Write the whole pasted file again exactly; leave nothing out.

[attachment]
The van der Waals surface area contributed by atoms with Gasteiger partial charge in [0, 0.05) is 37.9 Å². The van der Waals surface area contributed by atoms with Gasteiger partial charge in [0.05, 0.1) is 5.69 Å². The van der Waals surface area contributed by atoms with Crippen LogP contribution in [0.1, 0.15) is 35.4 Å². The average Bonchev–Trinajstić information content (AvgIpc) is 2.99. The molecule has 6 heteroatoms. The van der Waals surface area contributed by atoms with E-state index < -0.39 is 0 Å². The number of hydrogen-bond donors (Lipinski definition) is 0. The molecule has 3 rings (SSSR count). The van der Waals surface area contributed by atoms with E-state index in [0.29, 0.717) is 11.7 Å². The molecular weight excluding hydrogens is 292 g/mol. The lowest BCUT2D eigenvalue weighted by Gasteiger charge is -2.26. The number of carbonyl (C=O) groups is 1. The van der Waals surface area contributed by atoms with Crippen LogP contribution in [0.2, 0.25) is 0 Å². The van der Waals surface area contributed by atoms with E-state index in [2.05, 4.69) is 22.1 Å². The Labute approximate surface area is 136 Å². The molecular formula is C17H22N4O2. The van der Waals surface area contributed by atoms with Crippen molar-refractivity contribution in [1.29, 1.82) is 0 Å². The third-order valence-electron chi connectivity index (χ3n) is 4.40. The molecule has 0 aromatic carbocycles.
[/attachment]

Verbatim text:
The van der Waals surface area contributed by atoms with Gasteiger partial charge in [0, 0.05) is 37.9 Å². The van der Waals surface area contributed by atoms with Gasteiger partial charge in [0.05, 0.1) is 5.69 Å². The van der Waals surface area contributed by atoms with Crippen LogP contribution in [0.1, 0.15) is 35.4 Å². The average Bonchev–Trinajstić information content (AvgIpc) is 2.99. The molecule has 6 heteroatoms. The van der Waals surface area contributed by atoms with E-state index < -0.39 is 0 Å². The number of hydrogen-bond donors (Lipinski definition) is 0. The molecule has 3 rings (SSSR count). The van der Waals surface area contributed by atoms with E-state index in [0.29, 0.717) is 11.7 Å². The molecular weight excluding hydrogens is 292 g/mol. The lowest BCUT2D eigenvalue weighted by Gasteiger charge is -2.26. The number of carbonyl (C=O) groups is 1. The van der Waals surface area contributed by atoms with Crippen LogP contribution in [0.2, 0.25) is 0 Å². The van der Waals surface area contributed by atoms with E-state index in [2.05, 4.69) is 22.1 Å². The Labute approximate surface area is 136 Å². The molecular formula is C17H22N4O2. The van der Waals surface area contributed by atoms with Crippen molar-refractivity contribution in [1.29, 1.82) is 0 Å². The third-order valence-electron chi connectivity index (χ3n) is 4.40. The molecule has 0 aromatic carbocycles.